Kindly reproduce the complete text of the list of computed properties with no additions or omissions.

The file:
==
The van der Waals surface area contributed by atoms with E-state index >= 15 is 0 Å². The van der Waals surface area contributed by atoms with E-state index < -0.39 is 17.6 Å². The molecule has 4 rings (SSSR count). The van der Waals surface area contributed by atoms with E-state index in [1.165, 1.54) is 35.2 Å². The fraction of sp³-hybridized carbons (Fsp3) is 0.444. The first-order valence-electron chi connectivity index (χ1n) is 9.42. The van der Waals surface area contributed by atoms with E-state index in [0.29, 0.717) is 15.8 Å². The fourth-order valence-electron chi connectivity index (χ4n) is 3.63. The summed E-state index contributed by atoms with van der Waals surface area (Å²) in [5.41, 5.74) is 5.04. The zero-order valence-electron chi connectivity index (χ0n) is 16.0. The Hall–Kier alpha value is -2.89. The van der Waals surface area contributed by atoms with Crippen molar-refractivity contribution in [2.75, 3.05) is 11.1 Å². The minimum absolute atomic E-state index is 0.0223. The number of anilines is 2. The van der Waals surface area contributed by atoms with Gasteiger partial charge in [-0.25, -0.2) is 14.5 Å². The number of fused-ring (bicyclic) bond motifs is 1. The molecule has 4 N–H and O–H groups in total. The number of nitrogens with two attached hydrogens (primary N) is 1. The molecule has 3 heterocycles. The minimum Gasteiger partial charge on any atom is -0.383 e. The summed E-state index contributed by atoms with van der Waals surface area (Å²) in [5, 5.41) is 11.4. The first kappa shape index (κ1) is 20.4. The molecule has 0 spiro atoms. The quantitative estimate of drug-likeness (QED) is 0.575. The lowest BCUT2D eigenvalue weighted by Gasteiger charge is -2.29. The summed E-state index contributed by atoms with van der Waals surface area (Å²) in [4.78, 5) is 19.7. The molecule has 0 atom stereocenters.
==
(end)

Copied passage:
The van der Waals surface area contributed by atoms with E-state index >= 15 is 0 Å². The van der Waals surface area contributed by atoms with E-state index < -0.39 is 17.6 Å². The molecule has 4 rings (SSSR count). The van der Waals surface area contributed by atoms with E-state index in [1.165, 1.54) is 35.2 Å². The fraction of sp³-hybridized carbons (Fsp3) is 0.444. The first-order valence-electron chi connectivity index (χ1n) is 9.42. The van der Waals surface area contributed by atoms with E-state index in [0.29, 0.717) is 15.8 Å². The fourth-order valence-electron chi connectivity index (χ4n) is 3.63. The summed E-state index contributed by atoms with van der Waals surface area (Å²) in [5.41, 5.74) is 5.04. The zero-order valence-electron chi connectivity index (χ0n) is 16.0. The Hall–Kier alpha value is -2.89. The van der Waals surface area contributed by atoms with Crippen molar-refractivity contribution in [2.75, 3.05) is 11.1 Å². The minimum absolute atomic E-state index is 0.0223. The number of anilines is 2. The van der Waals surface area contributed by atoms with Gasteiger partial charge in [-0.25, -0.2) is 14.5 Å². The number of fused-ring (bicyclic) bond motifs is 1. The molecule has 4 N–H and O–H groups in total. The number of nitrogens with two attached hydrogens (primary N) is 1. The molecule has 3 heterocycles. The minimum Gasteiger partial charge on any atom is -0.383 e. The summed E-state index contributed by atoms with van der Waals surface area (Å²) in [5, 5.41) is 11.4. The first kappa shape index (κ1) is 20.4. The molecule has 0 spiro atoms. The quantitative estimate of drug-likeness (QED) is 0.575. The lowest BCUT2D eigenvalue weighted by Gasteiger charge is -2.29. The summed E-state index contributed by atoms with van der Waals surface area (Å²) in [4.78, 5) is 19.7. The molecule has 0 atom stereocenters.